Few STPs meeting ‘scale and pace’ required despite 30 June deadline

Despite “lots of good initiatives” in NHS providers’ sustainability and transformation plans (STPs) so far, few are at the “degree of scale and pace” required by NHS England, it has been revealed.

In papers published ahead of NHS England’s board meeting tomorrow, the national body also acknowledged that workforce was still a “key issue in almost every footprint”, and that each area is at a different starting point.

“Some have strong relationships and a shared understanding of the problem and the solution; others have yet to agree what their base-line positon is as a system, what is driving cost and who needs to take what action when to drive cost out,” the report added.

The STPs, which were laid out in NHS England’s planning guidance for the next five years, form part of a two-pronged planning footprint that all trusts must adhere to in order to recover from financial deficit and safeguard future sustainability.

The majority of the 44 footprint areas have already nominated a leader to oversee and co-ordinate the STP process, which will be providers’ golden ticket to receiving a slice of NHS England’s £1.8bn bailout fund.

At the heart of these plans is the need to close the three ‘gaps’ highlighted in the FYFV – health, quality and finance – which NHS England admitted today will require providers to “confront” some “big choices” if they are to make the necessary changes to these gaps.

The board paper, presented by Ian Dodge, NHS England’s national director for commissioning strategy, added: “We have made clear it is the responsibility of each footprint to set out the big decisions that will really shift the dial, we will need to be ready to scrutinise then back them, and support the process of implementation.

Despite the majority of plans falling behind where they need to be, with just a few moving at the expected pace and scale, footprints will have to submit their plans by 30 June.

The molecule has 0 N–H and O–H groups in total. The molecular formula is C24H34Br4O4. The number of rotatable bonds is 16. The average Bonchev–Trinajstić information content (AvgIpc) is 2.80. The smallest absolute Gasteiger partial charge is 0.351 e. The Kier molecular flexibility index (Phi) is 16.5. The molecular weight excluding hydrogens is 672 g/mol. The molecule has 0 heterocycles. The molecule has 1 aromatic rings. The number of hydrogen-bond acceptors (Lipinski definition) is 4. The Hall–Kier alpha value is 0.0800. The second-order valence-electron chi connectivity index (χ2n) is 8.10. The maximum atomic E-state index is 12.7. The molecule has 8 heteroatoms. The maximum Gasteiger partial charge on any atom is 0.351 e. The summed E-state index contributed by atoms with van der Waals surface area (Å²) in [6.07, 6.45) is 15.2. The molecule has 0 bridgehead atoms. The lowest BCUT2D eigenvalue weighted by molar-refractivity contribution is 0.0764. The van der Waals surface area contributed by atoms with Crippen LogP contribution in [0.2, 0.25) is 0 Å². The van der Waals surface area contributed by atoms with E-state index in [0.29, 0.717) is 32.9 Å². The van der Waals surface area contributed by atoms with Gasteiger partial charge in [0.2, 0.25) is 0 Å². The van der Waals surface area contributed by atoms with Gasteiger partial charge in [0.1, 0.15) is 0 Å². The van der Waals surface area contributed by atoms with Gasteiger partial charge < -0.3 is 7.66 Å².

“These will form the basis of a face-to-face conversation with each of the 44 footprints throughout July,” NHS England added. Up until now, 24 footprints were seen directly by a national panel, with the remainder set to meet regional directors over the next couple of weeks.

These plans must take into consideration a broader view of where footprints need to be in 2020-21, taking into account allocations and the requirement to achieve financial balance by then. This will in turn highlight the “critical decisions” they need to make in order to “really shift the dial in their geographies/populations to close the three gaps”.

Different forms of support will be made available in due course, including workshops for programme directors, clinical leads and project teams; example plans from footprints; support by regional and central teams; system leadership support via the Leadership Board; and peer support through face-to-face and virtual events.

As well as identifying which actions lie within individual organisations and which changes rely on a footprint-wide transformation, areas must also ensure they consult the public, partners and clinicians on proposed changes through “meaningful engagement”.

“We appreciate that each footprint will be starting from a different point on this journey, so the level of detail expected in June submissions will differ accordingly,” NHS England added.

“For footprints that already have mature plans, we will expect fuller, more comprehensive submissions which reflect progress made to date.”

While final 2020 allocations are still subject to board decisions, NHS England has already made indicative allocations available. It said the funding available will be greater in 2020-21 than it is today, but admitted that levels of future growth “are more modest than the NHS has received historically”.

Local place-based funding will increase from just over £92bn this financial year to £107.7bn in 2020-21.


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Andy Brogan   25/05/2016 at 14:24

"scale and pace" needs to be reordered: A focus on pace can create scale. A focus on scale will (and does) disable pace. More to be said on this topic but for an intro

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